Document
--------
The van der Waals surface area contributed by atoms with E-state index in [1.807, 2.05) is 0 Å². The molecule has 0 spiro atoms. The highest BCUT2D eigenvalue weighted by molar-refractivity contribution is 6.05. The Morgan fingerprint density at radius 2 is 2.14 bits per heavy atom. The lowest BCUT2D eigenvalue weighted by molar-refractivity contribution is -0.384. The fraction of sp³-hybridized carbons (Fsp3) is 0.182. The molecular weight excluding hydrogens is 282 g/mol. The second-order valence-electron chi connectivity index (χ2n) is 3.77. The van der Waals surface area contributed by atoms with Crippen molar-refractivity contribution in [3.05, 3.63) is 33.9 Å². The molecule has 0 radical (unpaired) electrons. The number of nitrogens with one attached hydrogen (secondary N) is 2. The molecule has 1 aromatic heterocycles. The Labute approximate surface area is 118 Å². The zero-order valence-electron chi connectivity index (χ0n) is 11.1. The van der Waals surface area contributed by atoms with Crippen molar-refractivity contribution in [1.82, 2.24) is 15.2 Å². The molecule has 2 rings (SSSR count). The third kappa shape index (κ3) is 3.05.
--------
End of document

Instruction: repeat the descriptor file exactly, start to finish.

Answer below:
The van der Waals surface area contributed by atoms with E-state index in [1.807, 2.05) is 0 Å². The molecule has 0 spiro atoms. The highest BCUT2D eigenvalue weighted by molar-refractivity contribution is 6.05. The Morgan fingerprint density at radius 2 is 2.14 bits per heavy atom. The lowest BCUT2D eigenvalue weighted by molar-refractivity contribution is -0.384. The fraction of sp³-hybridized carbons (Fsp3) is 0.182. The molecular weight excluding hydrogens is 282 g/mol. The second-order valence-electron chi connectivity index (χ2n) is 3.77. The van der Waals surface area contributed by atoms with Crippen molar-refractivity contribution in [3.05, 3.63) is 33.9 Å². The molecule has 0 radical (unpaired) electrons. The number of nitrogens with one attached hydrogen (secondary N) is 2. The molecule has 1 aromatic heterocycles. The Labute approximate surface area is 118 Å². The zero-order valence-electron chi connectivity index (χ0n) is 11.1. The van der Waals surface area contributed by atoms with Crippen molar-refractivity contribution in [1.82, 2.24) is 15.2 Å². The molecule has 2 rings (SSSR count). The third kappa shape index (κ3) is 3.05.